TIPS FOR FERAL CAT TRAPPING
When trapping, always use a humane cat trap that is in good condition. Victoria TNR has traps to loan. Make sure the trap functions properly before setting it. A little WD40 spray lubricant can be added to the lever to make the mechanism operate more easily, if needed.
Before actual trapping, place the trap where the cat is normally fed (this will help “trick” the cat). At this time, the trap should not be set. That is, the trap door should be held open (with a twist tie, if needed) so that the cat can go in and out of the trap without the door closing. With the trap door held open, place food inside the trap. Doing this will increase your success when actually trapping because the cat will be used to going inside the trap for food.
Place the trap in a location that is out-of-sight and safe. This will help protect the animal and keep people from disturbing or taking the trap. Cats are also more likely to enter the trap when it is not in a wide-open area.
Sardines and tuna work well for bait. Smelly canned cat food may be used if canned fish is not available. Place the food on a plastic lid or small paper plate. Do not leave the actual can of food inside the trap, since the cat can cut its face and paws on the can. In cold weather, try warming the food to make it smell better or use dry food. Canned cat food will freeze within a few hours in cold weather. Leave a little food outside of the trap as well for the cat to smell and taste.
You must be sure that traps are properly “locked” or set. The back door on some traps can be lifted open and must be checked so that it is truly locked. If necessary, as a precautionary measure, secure the back flap with twist ties to make sure that it cannot be opened.
Never place the trap where a contained cat will be in the hot sun, direct wind or in an unsafe location. A piece of fabric/plastic should be placed on top of the trap in case of rain or snow. In order to calm the cat, keep an occupied trap covered with fabric at all times.
Once a trap is set, check the trap every 30 minutes and do not leave it set overnight. Traps left overnight might catch any type of animal! Cats are extremely vulnerable once they are trapped and you need to ensure their safety.
Once a cat is trapped, place the trap somewhere safe and warm overnight & keep the trap covered. Do not open the trap once there is a cat inside. Cats can usually stay in a trap for 24 hours without jeopardy to their health. Cats are very smart – do not trap a cat and then release it – you might never be able to trap that cat again.
Be sure that an occupied trap is level and is in a secure position when placed inside a car/van for transport. This way, the cat can rest comfortably and the trap will not tip over. Place plastic and fabric underneath the trap in case the cat urinates while being transported. Remember to keep the trap covered to reduce panic and stress on the feral cat.
Trapped a cat? Go here to Read this page on how to spay or neuter the cat through our program.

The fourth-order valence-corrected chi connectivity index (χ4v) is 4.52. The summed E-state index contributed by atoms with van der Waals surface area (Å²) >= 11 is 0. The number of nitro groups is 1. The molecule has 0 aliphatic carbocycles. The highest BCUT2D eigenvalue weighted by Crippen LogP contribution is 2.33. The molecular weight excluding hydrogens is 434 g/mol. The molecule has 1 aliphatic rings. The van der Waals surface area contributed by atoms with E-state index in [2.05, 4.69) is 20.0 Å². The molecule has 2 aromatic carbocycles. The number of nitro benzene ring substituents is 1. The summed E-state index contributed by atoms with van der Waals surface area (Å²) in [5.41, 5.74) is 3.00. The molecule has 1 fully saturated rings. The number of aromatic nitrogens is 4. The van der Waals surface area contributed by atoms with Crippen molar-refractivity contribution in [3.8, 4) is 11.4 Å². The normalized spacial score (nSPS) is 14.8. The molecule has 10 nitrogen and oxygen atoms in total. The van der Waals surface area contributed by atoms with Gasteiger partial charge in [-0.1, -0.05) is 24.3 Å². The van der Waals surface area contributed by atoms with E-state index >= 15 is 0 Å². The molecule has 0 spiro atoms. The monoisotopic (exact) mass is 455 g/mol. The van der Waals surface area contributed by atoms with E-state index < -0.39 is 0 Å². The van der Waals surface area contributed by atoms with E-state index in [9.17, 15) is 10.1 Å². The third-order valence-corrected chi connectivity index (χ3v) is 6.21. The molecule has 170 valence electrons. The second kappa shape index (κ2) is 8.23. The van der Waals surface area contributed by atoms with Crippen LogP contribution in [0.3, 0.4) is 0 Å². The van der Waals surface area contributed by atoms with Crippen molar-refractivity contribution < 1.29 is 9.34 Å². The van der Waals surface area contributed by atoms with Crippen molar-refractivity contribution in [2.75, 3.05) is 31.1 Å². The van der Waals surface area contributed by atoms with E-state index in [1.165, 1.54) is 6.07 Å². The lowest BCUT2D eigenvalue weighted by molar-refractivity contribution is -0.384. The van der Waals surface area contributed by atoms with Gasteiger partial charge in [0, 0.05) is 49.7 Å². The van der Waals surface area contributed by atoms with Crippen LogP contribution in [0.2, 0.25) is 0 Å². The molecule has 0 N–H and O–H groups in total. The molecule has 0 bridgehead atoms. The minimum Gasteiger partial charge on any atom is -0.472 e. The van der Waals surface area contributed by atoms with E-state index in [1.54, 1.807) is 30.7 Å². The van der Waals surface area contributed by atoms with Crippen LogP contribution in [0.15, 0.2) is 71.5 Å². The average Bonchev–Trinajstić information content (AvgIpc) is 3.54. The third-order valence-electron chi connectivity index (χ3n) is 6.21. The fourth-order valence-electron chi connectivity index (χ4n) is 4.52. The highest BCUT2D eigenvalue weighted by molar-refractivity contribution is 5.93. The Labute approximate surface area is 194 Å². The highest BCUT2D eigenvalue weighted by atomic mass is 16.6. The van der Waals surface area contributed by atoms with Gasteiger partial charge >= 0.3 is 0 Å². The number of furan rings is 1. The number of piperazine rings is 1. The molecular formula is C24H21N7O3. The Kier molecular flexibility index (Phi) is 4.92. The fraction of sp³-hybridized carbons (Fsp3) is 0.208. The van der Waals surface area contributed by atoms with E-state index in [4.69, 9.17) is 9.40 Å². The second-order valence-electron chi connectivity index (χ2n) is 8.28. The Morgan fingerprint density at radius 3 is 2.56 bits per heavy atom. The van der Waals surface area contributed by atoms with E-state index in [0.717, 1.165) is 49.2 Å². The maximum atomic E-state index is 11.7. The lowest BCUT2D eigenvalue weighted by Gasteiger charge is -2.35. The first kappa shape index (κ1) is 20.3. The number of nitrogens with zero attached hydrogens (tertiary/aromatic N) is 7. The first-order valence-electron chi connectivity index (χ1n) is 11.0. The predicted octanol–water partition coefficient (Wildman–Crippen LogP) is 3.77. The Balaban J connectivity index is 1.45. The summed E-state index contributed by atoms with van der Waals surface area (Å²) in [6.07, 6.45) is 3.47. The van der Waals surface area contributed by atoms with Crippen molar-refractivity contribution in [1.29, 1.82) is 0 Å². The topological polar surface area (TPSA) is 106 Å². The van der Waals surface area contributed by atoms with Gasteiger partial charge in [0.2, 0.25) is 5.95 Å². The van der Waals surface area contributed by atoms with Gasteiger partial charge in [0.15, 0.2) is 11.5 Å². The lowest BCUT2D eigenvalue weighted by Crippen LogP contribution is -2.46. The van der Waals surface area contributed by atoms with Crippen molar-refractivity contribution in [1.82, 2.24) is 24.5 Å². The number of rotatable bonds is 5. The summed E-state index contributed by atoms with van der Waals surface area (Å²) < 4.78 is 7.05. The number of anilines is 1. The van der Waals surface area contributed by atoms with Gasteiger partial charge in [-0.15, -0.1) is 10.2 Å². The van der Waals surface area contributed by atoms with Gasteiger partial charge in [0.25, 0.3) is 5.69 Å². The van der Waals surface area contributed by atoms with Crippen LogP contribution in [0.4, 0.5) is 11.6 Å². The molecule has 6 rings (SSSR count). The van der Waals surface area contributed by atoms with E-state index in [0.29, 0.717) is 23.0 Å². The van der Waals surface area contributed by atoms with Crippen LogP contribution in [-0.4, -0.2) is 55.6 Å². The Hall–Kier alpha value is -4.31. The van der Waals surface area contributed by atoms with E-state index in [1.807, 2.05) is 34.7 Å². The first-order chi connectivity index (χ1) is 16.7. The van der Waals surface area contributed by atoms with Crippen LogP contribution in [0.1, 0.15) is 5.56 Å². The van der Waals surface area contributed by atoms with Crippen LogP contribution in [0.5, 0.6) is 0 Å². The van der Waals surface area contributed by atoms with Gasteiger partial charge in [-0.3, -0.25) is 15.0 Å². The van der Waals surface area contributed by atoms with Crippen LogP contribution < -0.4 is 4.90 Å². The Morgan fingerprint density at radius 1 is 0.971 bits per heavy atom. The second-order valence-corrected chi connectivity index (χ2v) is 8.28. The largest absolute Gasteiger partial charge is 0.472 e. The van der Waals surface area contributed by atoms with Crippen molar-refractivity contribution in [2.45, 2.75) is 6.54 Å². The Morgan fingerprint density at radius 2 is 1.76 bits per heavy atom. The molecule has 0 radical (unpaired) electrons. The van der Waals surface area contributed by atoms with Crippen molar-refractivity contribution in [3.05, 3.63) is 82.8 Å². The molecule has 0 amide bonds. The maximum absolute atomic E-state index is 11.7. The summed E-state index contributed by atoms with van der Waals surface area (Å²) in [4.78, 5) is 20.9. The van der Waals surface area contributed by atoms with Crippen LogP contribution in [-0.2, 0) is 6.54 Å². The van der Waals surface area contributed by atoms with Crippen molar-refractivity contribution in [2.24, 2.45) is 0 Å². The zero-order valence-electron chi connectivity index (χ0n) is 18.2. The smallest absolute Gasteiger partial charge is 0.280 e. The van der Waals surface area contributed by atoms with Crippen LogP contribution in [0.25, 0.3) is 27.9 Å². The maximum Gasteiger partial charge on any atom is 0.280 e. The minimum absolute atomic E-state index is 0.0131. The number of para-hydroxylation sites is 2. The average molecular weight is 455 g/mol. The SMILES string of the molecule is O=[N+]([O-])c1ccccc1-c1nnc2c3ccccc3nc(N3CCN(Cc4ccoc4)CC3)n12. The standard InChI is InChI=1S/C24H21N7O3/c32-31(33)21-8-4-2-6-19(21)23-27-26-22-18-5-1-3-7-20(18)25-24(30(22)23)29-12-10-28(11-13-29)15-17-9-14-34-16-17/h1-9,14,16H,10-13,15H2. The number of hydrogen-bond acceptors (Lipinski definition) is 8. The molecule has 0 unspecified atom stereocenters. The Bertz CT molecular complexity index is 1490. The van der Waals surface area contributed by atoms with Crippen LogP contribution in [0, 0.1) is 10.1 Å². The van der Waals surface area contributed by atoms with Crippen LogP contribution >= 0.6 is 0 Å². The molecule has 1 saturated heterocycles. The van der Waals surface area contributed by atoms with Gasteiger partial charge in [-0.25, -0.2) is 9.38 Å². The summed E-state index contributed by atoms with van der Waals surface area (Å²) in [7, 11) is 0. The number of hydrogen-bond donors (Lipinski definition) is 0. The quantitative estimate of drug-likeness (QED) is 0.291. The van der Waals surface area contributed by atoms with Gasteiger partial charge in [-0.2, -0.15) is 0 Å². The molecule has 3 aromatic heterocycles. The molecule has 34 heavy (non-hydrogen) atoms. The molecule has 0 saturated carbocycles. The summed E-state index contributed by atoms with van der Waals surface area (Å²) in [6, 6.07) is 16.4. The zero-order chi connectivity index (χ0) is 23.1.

KEEPING FERAL CATS HEALTHY
Keeping feral cats healthy begins with TNR, but doesn’t stop there. Even feral cats need food and water and really appreciate a warm, dry shelter during cold or inclement weather.
If you’re trying to keep ants and other insects from getting into the cats’ food, you can create a little moat by putting the food bowl into a larger container. Then add about ½ inch of water in the larger bowl. The water surrounding the smaller bowl will prevent ants from reaching the food, but the cats can still lean over and eat. If you are feeding many cats, provide an adequate number of bowls to allow more than one cat to eat at one time. Providing several bowls may also help cats who might be last to the food bowl to get their share.
Since wildlife may also be interested in the food, keep the feeding area clean and free of trash. If another person is feeding, ask them to do so as well. Avoid feeding more than the cats can eat and remember to decrease the amount of food you provide as the colony size decreases so that the surplus food doesn’t attract wildlife. Because many of the wild animals who are attracted to cat food are nocturnal, feed during daylight and remove food by dark.
Coyotes are natural predators to cats. Although there aren’t any repellents registered for use on coyotes, aversion agents used for dogs and cats have been used with some success. Better, a technique used by ranchers to protect their cats is to provide a climbing pole that enables cats to escape when surprised in the open by a coyote. Feeding near an area with plenty of trees can offer escape routes and hiding places for cats.
If you can provide an enclosure that keeps the cats out of harm’s way, you may want to consider doing so. You may find inexpensive or free materials by asking building supply stores or contractors if they have scrap lumber. A fun activity is to have a shelter building party. You can also ask friends, neighbors, and co-workers for used dog houses which can be modified and serve as good shelters and contact local youth groups to find out if they would like to help build shelters as a service project. Here’s one simple way to build insulated housing for colder months:
Check out more at Alley Cat Allies.